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What is 66 years of attorney time worth? On April 8 Philadelphia federal district court judge Harvey Bartle III came up with an answer in the gargantuan fen-phen class action: a little more than $567.67 million.

What is 66 years of attorney time worth?

On April 8 Philadelphia federal district court judge Harvey Bartle III came up with an answer in the gargantuan fen-phen class action: a little more than $567.67 million.

That’s the total he awarded to plaintiffs’ lawyers in the case, which has been dragging on since 1999. Judge Bartle found that some 70 plaintiffs firms sank a staggering 578,048 hours into the class action. That’s 24,000 days, or almost 66 years of around-the-clock work.

It also works out to about $982 per hour-a very nice rate even by Am Law 100 standards. (The award will eventually be allocated among the plaintiffs’ firms, with the lion’s share going to lead class counsel Levin, Fishbein, Sedran & Berman.)

Yet by the judge’s reasoning, the payday for fen-phen lawyers is, if anything, a little stingy.

Bartle calculated the final value of the fen-phen class action settlement to be about $6.44 billion. That total was hard-won by the plaintiffs’ lawyers. Fen-phen maker Wyeth originally agreed to a settlement of $1.65 billion. The case turned into a tar baby of fraudulent claims and insufficient funding of “complexity [that] is indeed unparalleled,” Judge Bartle wrote.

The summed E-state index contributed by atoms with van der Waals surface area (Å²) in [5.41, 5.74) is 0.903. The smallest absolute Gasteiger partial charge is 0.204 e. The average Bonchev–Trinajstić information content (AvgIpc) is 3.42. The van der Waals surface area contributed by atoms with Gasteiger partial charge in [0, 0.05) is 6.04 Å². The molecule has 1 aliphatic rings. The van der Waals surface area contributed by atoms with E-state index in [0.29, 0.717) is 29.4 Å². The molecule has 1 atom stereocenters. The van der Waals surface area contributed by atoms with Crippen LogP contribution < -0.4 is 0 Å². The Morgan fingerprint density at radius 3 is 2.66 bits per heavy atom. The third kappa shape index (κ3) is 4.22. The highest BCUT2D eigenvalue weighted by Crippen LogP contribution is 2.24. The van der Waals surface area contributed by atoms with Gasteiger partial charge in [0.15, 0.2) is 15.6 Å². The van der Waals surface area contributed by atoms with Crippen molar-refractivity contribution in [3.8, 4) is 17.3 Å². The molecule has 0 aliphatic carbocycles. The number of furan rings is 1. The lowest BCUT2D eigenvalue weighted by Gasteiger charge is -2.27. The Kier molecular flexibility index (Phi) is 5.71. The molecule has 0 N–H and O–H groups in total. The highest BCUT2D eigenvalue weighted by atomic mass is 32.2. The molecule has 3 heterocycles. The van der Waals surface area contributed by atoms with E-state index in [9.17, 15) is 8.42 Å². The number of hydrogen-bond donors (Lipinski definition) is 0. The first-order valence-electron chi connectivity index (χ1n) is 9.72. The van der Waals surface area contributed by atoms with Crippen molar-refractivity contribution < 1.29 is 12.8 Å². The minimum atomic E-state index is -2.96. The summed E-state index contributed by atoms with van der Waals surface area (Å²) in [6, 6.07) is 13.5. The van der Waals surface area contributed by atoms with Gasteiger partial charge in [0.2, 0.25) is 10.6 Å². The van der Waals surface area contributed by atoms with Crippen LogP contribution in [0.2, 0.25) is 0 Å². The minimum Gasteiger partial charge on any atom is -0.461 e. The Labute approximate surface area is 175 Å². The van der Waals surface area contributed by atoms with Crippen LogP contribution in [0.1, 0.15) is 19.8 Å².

He awarded fees of 6.75 percent of that $6.44 billion-less than the average 8.26 percent fee award in nine other billion-dollar class actions cited by plaintiffs’ lawyers. None of those cases lasted as long or ate up as many hours as the fen-phen class action.

The judge checked the reasonableness of his award by making what’s known as a “lodestar” calculation. He multiplied the plaintiffs’ lawyers’ hours-as determined by an outside auditor-by a blended, “reasonable hourly billing rate” ($284) that took into account the wide range of rates among the firms over the nine years of the litigation.

An hourly rate of $284 is obviously quite a bit shy of $982 per hour. That’s because Judge Bartle-as class action precedent dictates-augmented the lodestar by a multiplier based on such factors as the risk and complexity of the litigation and the skill of class counsel. His multiplier was 2.6-again, less than the megacase average of 3.4.

Bartle’s award as a percentage of the settlement, $434.51 million, came to about $45 million less than what the plaintiffs’ lawyers asked for in their 2007 fee application. (The other $133.16 million of their total fee award comes from a separate assessment of the value of the work they did on joint discovery in the fen-phen multidistrict litigation.)

The $567.67 million total is almost exactly what plaintiffs’ lawyers requested in fees and expenses in their first application to Judge Bartle in 2002, before the fen-phen class action descended into time-consuming hearings, audits, and renegotiations.

The plaintiffs’ lawyers say they’re happy with Bartle’s ruling. “We’re gratified that after ten years of hard work, the court has seen fit to adequately and fairly compensate those attorneys who devoted so much [to the case],” says Levin, Fishbein name partner Arnold Levin.

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